- Robert Christgau, Christgau's Record Guide, 1981.
Simon listened to R&B when he was growing up, and he returns to those roots on Rhymin' Simon. At times, the results are true R&B and even gospel ("Loves Me like a Rock" was recorded with the Dixie Hummingbirds), but mostly there is a lot of beautiful, sophisticated pop shaded with blues ("St. Judy's Comet" and "Something So Right.") Not as fully realized as Paul Simon, but there is much rewarding listening to be found. * * * * *
- Stephen Thomas Erlewine, The All-Music Guide to Rock, 1995.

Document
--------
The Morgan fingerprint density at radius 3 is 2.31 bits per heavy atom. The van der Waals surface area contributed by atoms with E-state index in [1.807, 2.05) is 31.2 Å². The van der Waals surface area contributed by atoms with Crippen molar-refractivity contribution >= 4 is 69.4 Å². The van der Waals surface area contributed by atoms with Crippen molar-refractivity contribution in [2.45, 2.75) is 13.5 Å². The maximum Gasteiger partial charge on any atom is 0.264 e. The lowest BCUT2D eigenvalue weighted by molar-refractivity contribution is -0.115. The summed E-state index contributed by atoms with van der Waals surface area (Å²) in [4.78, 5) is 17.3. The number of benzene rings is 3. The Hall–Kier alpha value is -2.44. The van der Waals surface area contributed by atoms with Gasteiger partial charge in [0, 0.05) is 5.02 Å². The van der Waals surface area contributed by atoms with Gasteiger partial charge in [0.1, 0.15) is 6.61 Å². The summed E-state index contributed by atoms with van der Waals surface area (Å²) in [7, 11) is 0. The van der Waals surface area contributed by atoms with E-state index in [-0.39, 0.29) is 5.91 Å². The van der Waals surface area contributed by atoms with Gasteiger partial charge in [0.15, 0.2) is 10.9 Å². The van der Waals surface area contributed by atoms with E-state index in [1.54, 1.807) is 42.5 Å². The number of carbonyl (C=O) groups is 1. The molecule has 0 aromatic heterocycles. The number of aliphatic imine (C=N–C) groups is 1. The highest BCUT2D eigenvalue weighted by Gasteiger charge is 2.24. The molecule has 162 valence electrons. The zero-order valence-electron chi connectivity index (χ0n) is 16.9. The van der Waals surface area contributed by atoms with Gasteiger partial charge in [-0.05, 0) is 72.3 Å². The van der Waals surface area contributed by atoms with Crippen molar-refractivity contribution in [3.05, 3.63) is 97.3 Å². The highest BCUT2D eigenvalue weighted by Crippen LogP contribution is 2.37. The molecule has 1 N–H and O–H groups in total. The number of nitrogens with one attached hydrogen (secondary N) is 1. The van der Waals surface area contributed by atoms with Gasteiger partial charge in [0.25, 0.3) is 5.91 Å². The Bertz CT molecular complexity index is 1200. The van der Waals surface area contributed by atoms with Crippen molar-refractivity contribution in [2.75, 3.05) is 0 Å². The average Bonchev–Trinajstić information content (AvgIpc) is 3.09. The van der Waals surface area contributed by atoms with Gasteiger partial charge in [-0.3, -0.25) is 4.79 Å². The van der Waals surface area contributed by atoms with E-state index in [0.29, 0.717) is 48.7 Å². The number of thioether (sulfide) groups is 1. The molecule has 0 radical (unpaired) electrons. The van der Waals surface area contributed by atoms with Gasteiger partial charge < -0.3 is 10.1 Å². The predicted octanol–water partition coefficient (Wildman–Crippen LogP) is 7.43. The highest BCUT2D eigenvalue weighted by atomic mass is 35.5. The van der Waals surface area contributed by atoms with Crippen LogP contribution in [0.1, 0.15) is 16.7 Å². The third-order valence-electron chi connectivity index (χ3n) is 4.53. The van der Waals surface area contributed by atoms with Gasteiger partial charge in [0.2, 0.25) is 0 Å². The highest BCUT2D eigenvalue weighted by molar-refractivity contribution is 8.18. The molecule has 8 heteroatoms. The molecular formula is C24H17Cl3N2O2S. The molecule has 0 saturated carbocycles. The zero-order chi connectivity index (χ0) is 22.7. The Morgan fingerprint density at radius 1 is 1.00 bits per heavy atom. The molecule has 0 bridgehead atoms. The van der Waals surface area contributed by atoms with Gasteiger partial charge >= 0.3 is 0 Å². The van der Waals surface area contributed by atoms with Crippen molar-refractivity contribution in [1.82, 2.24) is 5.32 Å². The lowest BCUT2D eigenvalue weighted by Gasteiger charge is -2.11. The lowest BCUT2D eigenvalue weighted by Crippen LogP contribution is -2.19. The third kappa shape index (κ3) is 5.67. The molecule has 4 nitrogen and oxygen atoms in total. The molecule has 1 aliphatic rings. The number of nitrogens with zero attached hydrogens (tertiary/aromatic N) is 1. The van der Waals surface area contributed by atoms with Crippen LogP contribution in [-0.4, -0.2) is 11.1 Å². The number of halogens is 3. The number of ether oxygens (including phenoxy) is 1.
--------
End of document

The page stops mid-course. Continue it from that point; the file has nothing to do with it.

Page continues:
Retaining the buoyant musical feel of Paul Simon, but employing a more produced sound, There Goes Rhymin' Simon found Paul Simon writing and performing with assurance and venturing into soulful and R&B-oriented music. Simon returned to the kind of vocal pyrotechnics heard on the Simon and Garfunkel records by using gospel singers. On "Love Me Like A Rock" and "Tenderness" (which sounded as though it could have been written to Art Garfunkel), the Dixie Hummingbirds sang prominent backup vocals, and on "Take Me To The Mardi Gras," the Reverend Claude Jeter contributed a falsetto part that Garfunkel could have handled, though not as warmly. For several tracks, Simon traveled to the Muscle Shoals Sound Studios to play with its house band, getting a variety of styles, from the gospel of "Love Me Like A Rock" to the Dixieland of "Mardi Gras." Simon was so confident that he even included a major ballad statement of the kind he used to give Garfunkel to sing: "American Tune" was his musical State of the Union, circa 1973, but this time Simon was up to making his big statements in his own voice. Though that song spoke of "the age's most uncertain hour," otherwise Rhymin' Simon was a collection of largely positive, optimistic songs of faith, romance, and commitment, concluding, appropriately, with a lullaby ("St. Judy's Comet") and a declaration of maternal love ("Loves Me Like A Rock") -- in other words, another mother and child reunion that made Paul Simon and There Goes Rhymin' Simon bookend masterpieces Simon would not improve upon (despite some valiant attempts) until Graceland in 1986. (Originally released by Columbia Records in May 1973 as Columbia 32280, There Goes Rhymin' Simon was reissued in 1988 by Warner Brothers Records as Warner Brothers 25589.)